DAM AND WHEEL HOUSE
Quoting from Glass, “In 1905 the Chicago Bridge and Iron Works built a 30,000 gallon tank and tower across the road from the Mill. The tank supplemented the 10,000 gallon water tank on the tower of the Mill Building. Both towers held water for the Grinnell Automatic Sprinklers in the main mill buildings. The towers received water from a Fales & Jenks No. 5 Pump with a 500 gallon per minute capacity. The pump intake was in the wheel pit.
Above: An ad for the Chicago Bridge & Iron Works placed in the Textile World Journal 1916
Above: The water tank across the street from the mill. Picture 2009 Copyright Peter Schumacher. Black & White Version by Peter Metzke
Fales & Jenks Machine Co. Works, Pawtucket, Rhode Island 1910
Courtesy of Peter Metzke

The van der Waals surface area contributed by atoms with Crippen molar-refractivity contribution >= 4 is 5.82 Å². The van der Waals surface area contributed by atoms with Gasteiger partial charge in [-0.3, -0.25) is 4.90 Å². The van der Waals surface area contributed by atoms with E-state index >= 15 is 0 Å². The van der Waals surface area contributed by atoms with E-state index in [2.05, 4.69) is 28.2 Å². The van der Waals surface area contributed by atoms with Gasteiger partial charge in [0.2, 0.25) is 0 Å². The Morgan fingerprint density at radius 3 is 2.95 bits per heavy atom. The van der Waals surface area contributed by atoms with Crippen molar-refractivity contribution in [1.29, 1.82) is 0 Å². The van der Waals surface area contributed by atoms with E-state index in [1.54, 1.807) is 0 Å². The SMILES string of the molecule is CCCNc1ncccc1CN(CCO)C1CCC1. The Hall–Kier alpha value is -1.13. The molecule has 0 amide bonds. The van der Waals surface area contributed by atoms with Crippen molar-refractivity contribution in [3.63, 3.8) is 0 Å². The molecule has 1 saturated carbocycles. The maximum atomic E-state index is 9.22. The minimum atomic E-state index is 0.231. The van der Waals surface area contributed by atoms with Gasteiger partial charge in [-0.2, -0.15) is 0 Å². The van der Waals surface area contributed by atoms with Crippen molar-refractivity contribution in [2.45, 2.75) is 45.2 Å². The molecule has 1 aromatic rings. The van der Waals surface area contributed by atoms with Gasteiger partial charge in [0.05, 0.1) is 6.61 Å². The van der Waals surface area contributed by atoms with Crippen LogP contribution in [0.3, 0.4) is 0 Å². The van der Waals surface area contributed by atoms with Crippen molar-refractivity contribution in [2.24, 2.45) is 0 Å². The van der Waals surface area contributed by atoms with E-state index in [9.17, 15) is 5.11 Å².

In 1909 a wooden dam on a cement foundation replaced the original log and stone dam across the Haw River above the mill. The new dam apparently did not furnish substantial increase in water power and continued to provide the same water fall and mill pond level as the earlier dam. Around 1910 a new masonry, wood beam, and cement wheel house replaced the original wood structure. It is likely the new structure prevented a loss of water and power caused by deterioration of the old wood. The height and volume of the column of water loss from the wheel house, through leaky walls, decreased the turbine’s power.”